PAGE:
Canadians are now maxing out their TFSAs each year, earning investment income that is never taxed – ever. As an advisor, doubling the amount per person is wonderful on a household level. But I, unfortunately, believe that on the greater scheme, the Canada-as-a-whole arena, this is scary. The hundreds of millions of investment income accruing in TFSAs all across this country are no longer taxed and therefore, lost as government tax revenue. Tax revenue, is how we pay for our social programs, art incentives, health care and infrastructure. So, by increasing the amount of TFSA contribution room, we cut off the amount of tax revenue to the government and put many social programs I hold so dear at stake. Yes, there are income taxes and consumption taxes and business taxes, but aren’t those all supposed to go down as well with a Right-wing agenda? Where does the money come from when we make the resources so scarce?
This isn’t the first time I’ve thought of this problem, especially with the TFSA. I used to appease my unease by telling myself; “it’s only $5000/year” (albeit, adjusted for inflation each year) and that “large amounts of untaxed investment income will only occur once people have been investing in their TFSA for decades” and lastly, “those who invest in venture capital and double, triple, quadruple their money will be few and far between – the exception, not the rule”. These justifications allowed me some small comforts. But now, if the maximum doubles, we reduce even more tax revenue from the public purse.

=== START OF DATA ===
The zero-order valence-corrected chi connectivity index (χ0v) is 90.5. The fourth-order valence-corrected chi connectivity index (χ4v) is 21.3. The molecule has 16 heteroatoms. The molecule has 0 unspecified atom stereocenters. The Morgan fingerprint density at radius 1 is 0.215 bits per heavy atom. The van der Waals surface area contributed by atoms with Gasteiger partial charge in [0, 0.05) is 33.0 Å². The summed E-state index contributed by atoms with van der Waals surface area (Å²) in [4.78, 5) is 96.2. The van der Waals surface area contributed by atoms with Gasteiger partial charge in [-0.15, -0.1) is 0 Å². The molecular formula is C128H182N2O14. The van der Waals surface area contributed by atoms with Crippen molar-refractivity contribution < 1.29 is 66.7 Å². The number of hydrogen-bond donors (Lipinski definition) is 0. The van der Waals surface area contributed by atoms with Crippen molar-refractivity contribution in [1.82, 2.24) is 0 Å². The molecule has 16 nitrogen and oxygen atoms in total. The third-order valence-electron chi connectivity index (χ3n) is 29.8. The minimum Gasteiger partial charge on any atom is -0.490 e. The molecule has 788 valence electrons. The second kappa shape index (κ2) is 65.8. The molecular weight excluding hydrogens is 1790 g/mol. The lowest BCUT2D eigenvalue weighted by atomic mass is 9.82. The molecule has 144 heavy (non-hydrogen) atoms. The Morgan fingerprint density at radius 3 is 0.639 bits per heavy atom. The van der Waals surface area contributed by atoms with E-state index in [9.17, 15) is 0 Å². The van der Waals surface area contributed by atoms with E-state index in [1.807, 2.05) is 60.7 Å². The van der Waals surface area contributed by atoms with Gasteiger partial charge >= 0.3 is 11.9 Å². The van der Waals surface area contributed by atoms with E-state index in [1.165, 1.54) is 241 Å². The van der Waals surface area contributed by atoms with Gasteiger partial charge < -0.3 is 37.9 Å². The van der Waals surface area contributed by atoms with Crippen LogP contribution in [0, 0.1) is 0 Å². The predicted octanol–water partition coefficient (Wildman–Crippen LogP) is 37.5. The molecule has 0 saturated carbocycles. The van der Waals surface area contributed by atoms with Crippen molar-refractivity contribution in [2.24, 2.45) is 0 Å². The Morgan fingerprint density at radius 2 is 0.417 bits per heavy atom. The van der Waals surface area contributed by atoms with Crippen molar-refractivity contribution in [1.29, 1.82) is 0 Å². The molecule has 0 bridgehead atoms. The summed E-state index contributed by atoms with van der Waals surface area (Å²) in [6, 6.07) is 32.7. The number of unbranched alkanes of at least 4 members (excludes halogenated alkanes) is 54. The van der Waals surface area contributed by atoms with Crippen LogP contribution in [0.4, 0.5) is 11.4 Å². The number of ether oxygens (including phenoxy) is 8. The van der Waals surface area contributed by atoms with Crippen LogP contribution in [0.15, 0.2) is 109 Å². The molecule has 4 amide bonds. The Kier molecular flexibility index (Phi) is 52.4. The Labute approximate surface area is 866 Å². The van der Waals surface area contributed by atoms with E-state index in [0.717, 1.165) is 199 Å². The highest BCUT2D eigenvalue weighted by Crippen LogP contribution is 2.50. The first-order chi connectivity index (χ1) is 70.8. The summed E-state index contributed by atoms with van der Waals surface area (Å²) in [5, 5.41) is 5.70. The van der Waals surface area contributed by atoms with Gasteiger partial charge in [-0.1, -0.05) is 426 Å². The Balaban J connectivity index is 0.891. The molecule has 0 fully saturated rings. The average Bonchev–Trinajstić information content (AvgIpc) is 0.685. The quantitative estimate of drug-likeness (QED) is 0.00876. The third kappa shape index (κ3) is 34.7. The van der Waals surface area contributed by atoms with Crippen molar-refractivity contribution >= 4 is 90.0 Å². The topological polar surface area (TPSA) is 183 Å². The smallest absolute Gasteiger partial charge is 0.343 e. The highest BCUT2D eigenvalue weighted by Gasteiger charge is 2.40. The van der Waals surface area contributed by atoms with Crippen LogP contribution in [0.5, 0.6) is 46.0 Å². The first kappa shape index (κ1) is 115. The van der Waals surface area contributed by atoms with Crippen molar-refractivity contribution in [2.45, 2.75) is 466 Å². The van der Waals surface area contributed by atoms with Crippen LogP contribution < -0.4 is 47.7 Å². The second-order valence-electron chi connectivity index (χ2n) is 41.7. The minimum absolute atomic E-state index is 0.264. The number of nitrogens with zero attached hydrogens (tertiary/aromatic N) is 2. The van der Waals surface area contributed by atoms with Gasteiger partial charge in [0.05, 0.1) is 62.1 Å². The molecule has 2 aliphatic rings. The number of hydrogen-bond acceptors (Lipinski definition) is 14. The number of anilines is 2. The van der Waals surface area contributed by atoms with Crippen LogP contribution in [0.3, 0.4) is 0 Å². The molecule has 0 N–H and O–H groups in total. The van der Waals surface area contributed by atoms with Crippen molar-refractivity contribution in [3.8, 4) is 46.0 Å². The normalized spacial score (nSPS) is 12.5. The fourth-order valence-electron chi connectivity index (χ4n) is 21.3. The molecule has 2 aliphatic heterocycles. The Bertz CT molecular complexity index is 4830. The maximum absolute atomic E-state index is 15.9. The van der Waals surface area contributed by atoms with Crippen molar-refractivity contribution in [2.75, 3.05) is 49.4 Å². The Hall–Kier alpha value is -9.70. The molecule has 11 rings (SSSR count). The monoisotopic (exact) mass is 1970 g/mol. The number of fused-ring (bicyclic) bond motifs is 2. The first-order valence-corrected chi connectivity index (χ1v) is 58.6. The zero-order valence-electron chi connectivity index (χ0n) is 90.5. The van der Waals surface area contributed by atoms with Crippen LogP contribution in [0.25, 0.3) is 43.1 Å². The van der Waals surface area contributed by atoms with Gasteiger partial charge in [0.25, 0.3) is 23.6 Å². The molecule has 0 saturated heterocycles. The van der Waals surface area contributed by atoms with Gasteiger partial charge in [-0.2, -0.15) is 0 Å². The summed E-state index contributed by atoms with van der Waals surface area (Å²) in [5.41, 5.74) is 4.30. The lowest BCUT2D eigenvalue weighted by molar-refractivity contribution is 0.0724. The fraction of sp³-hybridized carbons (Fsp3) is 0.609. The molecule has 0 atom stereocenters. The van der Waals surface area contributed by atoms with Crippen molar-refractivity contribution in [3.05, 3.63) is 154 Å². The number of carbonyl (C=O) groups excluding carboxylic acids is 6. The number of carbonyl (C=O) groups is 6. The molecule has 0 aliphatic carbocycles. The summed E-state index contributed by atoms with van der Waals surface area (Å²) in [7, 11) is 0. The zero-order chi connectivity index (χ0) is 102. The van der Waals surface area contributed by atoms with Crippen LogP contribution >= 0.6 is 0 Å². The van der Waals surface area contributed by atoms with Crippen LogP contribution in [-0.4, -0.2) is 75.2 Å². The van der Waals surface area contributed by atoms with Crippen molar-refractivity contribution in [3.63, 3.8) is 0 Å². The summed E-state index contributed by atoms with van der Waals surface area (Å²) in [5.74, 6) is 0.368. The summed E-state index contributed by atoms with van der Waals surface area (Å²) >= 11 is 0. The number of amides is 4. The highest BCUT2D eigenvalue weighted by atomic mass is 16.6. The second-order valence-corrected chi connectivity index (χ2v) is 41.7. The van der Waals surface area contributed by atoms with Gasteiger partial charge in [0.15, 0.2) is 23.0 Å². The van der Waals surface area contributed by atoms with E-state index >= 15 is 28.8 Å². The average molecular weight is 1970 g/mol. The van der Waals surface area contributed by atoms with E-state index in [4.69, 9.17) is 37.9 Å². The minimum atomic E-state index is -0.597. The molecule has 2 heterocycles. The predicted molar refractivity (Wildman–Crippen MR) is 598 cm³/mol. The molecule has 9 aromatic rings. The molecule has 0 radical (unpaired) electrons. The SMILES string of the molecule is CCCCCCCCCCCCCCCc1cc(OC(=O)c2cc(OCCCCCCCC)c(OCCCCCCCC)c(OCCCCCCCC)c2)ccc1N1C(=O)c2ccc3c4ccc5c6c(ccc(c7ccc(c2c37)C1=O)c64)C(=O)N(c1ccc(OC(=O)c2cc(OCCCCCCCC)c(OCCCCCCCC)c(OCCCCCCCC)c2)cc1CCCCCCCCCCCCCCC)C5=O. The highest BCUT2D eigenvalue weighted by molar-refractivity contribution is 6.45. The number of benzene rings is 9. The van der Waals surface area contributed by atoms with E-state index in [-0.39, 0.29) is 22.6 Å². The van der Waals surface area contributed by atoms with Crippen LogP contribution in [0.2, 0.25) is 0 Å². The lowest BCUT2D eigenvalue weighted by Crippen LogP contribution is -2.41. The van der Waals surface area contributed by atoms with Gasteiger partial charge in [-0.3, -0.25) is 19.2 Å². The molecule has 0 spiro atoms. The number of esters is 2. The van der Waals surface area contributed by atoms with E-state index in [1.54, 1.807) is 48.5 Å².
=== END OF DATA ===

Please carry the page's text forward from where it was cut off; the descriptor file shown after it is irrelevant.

Each time I advise saving to a TFSA, I feel that I’m biting the hand that feeds me. Personally and politically, I urge people to think about the bigger picture, to think beyond our front doors, yet in each financial session, I advise clients to look no further. It would be unethical to advise any different. What a conundrum I’m in.
There are many examples of this moral qualm in my professional life vs political. I advise people how to pay less taxes, yet I advocate social spending. I constantly urge business owners to ensure they qualify for the small business deduction. I advise placing Canadian equity in taxable accounts, when your tax sheltered accounts are maxed out, in order to pay even less tax by taking advantage of the Dividend Tax Credit. All this cutting and squeezing of tax revenues while foolishly hoping for more government spending for my country.
Certainly, I do not believe that the Right is the only party that cares about the economy and our personal finances. Each party has platforms that take the budget into consideration and personal tax incentives. However, some of these parties make it much easier for people to pay less tax. It is well known that these parties aim for less government intervention and social spending as a whole and therefore, the lost tax revenue is not such a blow to the public purse.
I know my posts are usually upbeat and funny, even when speaking about something serious, but I feel a bit lost today and I’m sure I’m not the only person in the world who struggles between fiscal and social responsibility.
My heart is sad today, but my professional brain is considering the possible benefits to personal finances from this election and I’m already planning great things for clients should some of these new reforms take place.
I feel like a communist fascist.
What’s a left-wing financial advisor to do?